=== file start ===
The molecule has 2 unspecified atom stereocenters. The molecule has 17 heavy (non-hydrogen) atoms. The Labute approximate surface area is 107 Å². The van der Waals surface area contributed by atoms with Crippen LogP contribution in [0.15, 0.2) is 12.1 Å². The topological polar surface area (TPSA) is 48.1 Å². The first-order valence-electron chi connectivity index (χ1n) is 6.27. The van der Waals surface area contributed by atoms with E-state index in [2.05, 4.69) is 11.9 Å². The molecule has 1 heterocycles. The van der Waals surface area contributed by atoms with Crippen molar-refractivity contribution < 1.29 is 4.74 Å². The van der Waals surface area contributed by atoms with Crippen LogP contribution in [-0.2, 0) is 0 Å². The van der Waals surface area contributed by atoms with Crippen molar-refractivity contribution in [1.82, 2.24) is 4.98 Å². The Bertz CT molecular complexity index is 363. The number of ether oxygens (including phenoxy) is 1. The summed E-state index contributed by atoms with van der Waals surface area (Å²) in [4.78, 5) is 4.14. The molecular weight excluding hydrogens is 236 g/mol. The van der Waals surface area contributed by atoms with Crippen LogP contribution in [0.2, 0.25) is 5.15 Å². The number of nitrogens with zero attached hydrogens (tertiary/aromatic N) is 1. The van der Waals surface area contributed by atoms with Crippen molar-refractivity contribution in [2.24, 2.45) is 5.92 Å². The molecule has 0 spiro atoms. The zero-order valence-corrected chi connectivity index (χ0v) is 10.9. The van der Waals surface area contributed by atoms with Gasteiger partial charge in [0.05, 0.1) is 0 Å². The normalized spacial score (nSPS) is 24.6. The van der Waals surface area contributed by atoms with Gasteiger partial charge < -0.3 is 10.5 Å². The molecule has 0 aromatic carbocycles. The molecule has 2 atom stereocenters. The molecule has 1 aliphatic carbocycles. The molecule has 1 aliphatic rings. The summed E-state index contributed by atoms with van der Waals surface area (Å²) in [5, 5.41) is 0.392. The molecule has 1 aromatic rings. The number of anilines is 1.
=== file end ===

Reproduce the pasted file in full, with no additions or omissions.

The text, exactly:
The molecule has 2 unspecified atom stereocenters. The molecule has 17 heavy (non-hydrogen) atoms. The Labute approximate surface area is 107 Å². The van der Waals surface area contributed by atoms with Crippen LogP contribution in [0.15, 0.2) is 12.1 Å². The topological polar surface area (TPSA) is 48.1 Å². The first-order valence-electron chi connectivity index (χ1n) is 6.27. The van der Waals surface area contributed by atoms with E-state index in [2.05, 4.69) is 11.9 Å². The molecule has 1 heterocycles. The van der Waals surface area contributed by atoms with Crippen molar-refractivity contribution < 1.29 is 4.74 Å². The van der Waals surface area contributed by atoms with Crippen LogP contribution in [-0.2, 0) is 0 Å². The van der Waals surface area contributed by atoms with Crippen molar-refractivity contribution in [1.82, 2.24) is 4.98 Å². The Bertz CT molecular complexity index is 363. The number of ether oxygens (including phenoxy) is 1. The summed E-state index contributed by atoms with van der Waals surface area (Å²) in [4.78, 5) is 4.14. The molecular weight excluding hydrogens is 236 g/mol. The van der Waals surface area contributed by atoms with Crippen LogP contribution in [0.2, 0.25) is 5.15 Å². The number of nitrogens with zero attached hydrogens (tertiary/aromatic N) is 1. The van der Waals surface area contributed by atoms with Crippen molar-refractivity contribution in [2.24, 2.45) is 5.92 Å². The molecule has 0 spiro atoms. The zero-order valence-corrected chi connectivity index (χ0v) is 10.9. The van der Waals surface area contributed by atoms with Gasteiger partial charge in [0.05, 0.1) is 0 Å². The normalized spacial score (nSPS) is 24.6. The van der Waals surface area contributed by atoms with Gasteiger partial charge < -0.3 is 10.5 Å². The molecule has 0 aromatic carbocycles. The molecule has 2 atom stereocenters. The molecule has 1 aliphatic carbocycles. The molecule has 1 aliphatic rings. The summed E-state index contributed by atoms with van der Waals surface area (Å²) in [5, 5.41) is 0.392. The molecule has 1 aromatic rings. The number of anilines is 1.